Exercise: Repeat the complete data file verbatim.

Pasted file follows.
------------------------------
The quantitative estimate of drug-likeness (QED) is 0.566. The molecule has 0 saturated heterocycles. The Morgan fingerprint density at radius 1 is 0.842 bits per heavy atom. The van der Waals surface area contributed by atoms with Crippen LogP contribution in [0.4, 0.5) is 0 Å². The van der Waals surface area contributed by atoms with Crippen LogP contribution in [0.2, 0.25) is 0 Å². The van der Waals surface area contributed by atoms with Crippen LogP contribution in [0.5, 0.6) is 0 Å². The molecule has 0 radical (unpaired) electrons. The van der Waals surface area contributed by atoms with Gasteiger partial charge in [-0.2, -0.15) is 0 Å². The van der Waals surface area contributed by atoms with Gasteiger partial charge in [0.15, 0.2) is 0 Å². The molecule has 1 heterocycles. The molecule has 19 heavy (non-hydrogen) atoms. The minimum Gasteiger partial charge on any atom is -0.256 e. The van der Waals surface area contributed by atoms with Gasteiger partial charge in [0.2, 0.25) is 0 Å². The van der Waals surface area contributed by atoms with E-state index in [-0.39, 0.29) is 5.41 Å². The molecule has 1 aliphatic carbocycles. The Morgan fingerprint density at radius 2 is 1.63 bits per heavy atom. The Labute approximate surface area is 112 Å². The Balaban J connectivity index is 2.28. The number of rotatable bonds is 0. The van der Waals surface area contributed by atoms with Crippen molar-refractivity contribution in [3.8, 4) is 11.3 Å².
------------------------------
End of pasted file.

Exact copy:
The quantitative estimate of drug-likeness (QED) is 0.566. The molecule has 0 saturated heterocycles. The Morgan fingerprint density at radius 1 is 0.842 bits per heavy atom. The van der Waals surface area contributed by atoms with Crippen LogP contribution in [0.4, 0.5) is 0 Å². The van der Waals surface area contributed by atoms with Crippen LogP contribution in [0.2, 0.25) is 0 Å². The van der Waals surface area contributed by atoms with Crippen LogP contribution in [0.5, 0.6) is 0 Å². The molecule has 0 radical (unpaired) electrons. The van der Waals surface area contributed by atoms with Gasteiger partial charge in [-0.2, -0.15) is 0 Å². The van der Waals surface area contributed by atoms with Gasteiger partial charge in [0.15, 0.2) is 0 Å². The molecule has 1 heterocycles. The molecule has 19 heavy (non-hydrogen) atoms. The minimum Gasteiger partial charge on any atom is -0.256 e. The van der Waals surface area contributed by atoms with Gasteiger partial charge in [0.2, 0.25) is 0 Å². The van der Waals surface area contributed by atoms with E-state index in [-0.39, 0.29) is 5.41 Å². The molecule has 1 aliphatic carbocycles. The Morgan fingerprint density at radius 2 is 1.63 bits per heavy atom. The Labute approximate surface area is 112 Å². The Balaban J connectivity index is 2.28. The number of rotatable bonds is 0. The van der Waals surface area contributed by atoms with Crippen molar-refractivity contribution in [3.8, 4) is 11.3 Å².